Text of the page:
No Escape For The Beaverford

By James Donahue

The Beaverford was a modest commercial steamship built in 1927 for passenger and freight service between London and ports on the St. Lawrence River. She was one of a fleet of vessels owned by the Canadian Pacific Steamship Company and would probably have escaped historical attention if it had not been for the war.

As were all available ships of that period, the Beaverford was requisitioned by the British Admiralty for war service. She began running in convoys between America and England carrying arms and other vital supplies for the war effort. And the German Navy was actively working to stop those convoys.

It was on November 5, 1940 that the Beaverford was part of a 38-ship convoy, identified as HX84, laden with supplies and bound for England. The sole escort for the convoy was the passenger liner Jervis Bay, now converted to the role of an armed merchant cruiser.

The armaments on the Jervis Bay were seven six-inch guns dating from before the First World War. She carried a crew of 255 and flew a White Ensign. Her commander was Captain E. S. Fogarty Fegen.

When the German pocket battleship Admiral Scheer appeared on the horizon, the convoy found itself to be "sitting ducks" for disaster. The convoy was ordered to scatter and Fegen turned the Jervis Bay toward the approaching battleship, knowing his ship stood no chance of survival in the confrontation.

The Jervis Bay dropped smoke floats in an effort to screen itself from the Scheer’s eleven inch guns and tried to bring her own six inch guns in range. But she never got close enough for her guns to do any damage. The big guns of the battleship quickly tore into Jervis Bay, destroying the bridge, the gun center, and killing not only the captain but most of the officers. When they abandoned the sinking ship, only 65 members of the crew of 255 got away in the small boats.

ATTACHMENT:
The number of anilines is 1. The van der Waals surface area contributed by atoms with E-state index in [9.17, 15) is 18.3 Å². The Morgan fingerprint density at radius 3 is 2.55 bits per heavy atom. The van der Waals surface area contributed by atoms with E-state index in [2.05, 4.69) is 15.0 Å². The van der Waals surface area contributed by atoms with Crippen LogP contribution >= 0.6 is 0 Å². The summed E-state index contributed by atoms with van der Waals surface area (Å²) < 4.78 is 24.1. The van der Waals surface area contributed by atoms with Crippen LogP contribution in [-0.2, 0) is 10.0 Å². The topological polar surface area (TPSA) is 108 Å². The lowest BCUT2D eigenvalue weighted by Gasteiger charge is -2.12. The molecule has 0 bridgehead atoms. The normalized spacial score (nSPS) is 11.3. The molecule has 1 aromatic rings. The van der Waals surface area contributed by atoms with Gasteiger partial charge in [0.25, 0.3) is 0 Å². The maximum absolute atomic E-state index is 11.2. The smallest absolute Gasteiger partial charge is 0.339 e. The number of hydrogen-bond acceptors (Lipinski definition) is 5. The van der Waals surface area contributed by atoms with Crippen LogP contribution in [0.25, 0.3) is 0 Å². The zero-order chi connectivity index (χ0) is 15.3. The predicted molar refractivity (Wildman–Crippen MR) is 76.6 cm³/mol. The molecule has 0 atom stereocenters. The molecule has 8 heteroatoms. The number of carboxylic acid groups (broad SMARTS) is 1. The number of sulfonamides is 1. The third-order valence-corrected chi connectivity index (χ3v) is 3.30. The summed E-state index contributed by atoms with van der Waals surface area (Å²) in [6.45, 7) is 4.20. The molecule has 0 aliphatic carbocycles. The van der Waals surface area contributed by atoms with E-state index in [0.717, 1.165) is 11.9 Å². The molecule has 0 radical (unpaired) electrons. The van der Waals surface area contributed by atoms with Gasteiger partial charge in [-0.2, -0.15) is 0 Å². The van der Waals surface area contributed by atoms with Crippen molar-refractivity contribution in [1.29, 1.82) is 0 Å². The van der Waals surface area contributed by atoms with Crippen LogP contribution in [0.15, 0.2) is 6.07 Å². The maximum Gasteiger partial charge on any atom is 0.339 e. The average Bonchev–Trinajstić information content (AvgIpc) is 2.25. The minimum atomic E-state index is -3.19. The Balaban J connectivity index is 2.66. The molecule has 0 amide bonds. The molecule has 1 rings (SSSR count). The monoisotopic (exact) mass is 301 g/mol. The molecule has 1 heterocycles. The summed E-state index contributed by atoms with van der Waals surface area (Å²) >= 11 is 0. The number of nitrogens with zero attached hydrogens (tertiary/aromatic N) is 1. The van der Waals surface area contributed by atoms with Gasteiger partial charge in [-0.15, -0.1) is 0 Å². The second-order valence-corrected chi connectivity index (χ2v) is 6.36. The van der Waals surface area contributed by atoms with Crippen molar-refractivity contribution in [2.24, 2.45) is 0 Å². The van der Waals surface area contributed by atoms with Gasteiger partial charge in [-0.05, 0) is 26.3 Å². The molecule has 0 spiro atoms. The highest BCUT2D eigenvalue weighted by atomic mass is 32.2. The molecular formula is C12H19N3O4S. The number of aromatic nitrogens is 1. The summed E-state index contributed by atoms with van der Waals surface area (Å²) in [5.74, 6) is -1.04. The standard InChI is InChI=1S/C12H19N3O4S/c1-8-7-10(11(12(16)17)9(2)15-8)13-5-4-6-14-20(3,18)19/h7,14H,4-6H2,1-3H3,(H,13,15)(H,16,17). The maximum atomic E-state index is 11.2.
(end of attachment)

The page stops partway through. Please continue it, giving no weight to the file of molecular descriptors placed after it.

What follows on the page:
Now the Scheer turned on other convoy vessels. Her guns struck the oil tanker San Demetrio, setting it ablaze. The crew also escaped in small boats as the tanker went up in flames.

Next the battleship overhauled the Beaverford. It was just getting nightfall and the Beaverford’s skipper, Captain E. Pettigrew knew that his ship was doomed. In what has been described as an amazing act of bravery, Pettigrew turned his ship toward the looming battleship, its forward four-inch gun firing until the Scheer’s guns destroyed the Beaverford. The ship exploded and sank, taking its entire crew of 77 to the bottom with it.

It was said the actions of both the Jervis Bay and the Beaverford helped stop the advancing Scheer enough that most of the other ships in the convoy escaped destruction that day.

Five other ships were destroyed, however. They were Fresno City, Kenbane Head, Maidan, Mopan and Trewellard. A total of 91 other sailors perished in those vessels.

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